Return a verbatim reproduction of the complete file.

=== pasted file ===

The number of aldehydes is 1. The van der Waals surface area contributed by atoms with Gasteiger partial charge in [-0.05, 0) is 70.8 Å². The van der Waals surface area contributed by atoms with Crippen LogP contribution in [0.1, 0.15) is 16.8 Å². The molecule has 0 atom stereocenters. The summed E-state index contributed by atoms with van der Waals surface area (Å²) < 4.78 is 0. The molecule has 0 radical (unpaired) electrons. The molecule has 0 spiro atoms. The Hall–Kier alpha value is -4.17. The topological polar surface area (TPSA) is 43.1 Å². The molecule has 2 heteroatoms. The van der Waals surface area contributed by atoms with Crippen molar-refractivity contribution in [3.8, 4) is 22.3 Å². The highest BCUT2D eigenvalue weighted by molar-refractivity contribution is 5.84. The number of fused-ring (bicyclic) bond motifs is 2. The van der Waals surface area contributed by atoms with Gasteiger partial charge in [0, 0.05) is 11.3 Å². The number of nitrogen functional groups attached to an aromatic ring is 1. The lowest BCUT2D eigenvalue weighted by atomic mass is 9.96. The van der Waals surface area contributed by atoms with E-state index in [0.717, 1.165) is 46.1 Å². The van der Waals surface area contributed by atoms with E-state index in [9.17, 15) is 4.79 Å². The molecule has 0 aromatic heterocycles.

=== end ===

The number of aldehydes is 1. The van der Waals surface area contributed by atoms with Gasteiger partial charge in [-0.05, 0) is 70.8 Å². The van der Waals surface area contributed by atoms with Crippen LogP contribution in [0.1, 0.15) is 16.8 Å². The molecule has 0 atom stereocenters. The summed E-state index contributed by atoms with van der Waals surface area (Å²) < 4.78 is 0. The molecule has 0 radical (unpaired) electrons. The molecule has 0 spiro atoms. The Hall–Kier alpha value is -4.17. The topological polar surface area (TPSA) is 43.1 Å². The molecule has 2 heteroatoms. The van der Waals surface area contributed by atoms with Crippen molar-refractivity contribution in [3.8, 4) is 22.3 Å². The highest BCUT2D eigenvalue weighted by molar-refractivity contribution is 5.84. The number of fused-ring (bicyclic) bond motifs is 2. The van der Waals surface area contributed by atoms with Gasteiger partial charge in [0, 0.05) is 11.3 Å². The number of nitrogen functional groups attached to an aromatic ring is 1. The lowest BCUT2D eigenvalue weighted by atomic mass is 9.96. The van der Waals surface area contributed by atoms with E-state index in [0.717, 1.165) is 46.1 Å². The van der Waals surface area contributed by atoms with E-state index in [9.17, 15) is 4.79 Å². The molecule has 0 aromatic heterocycles.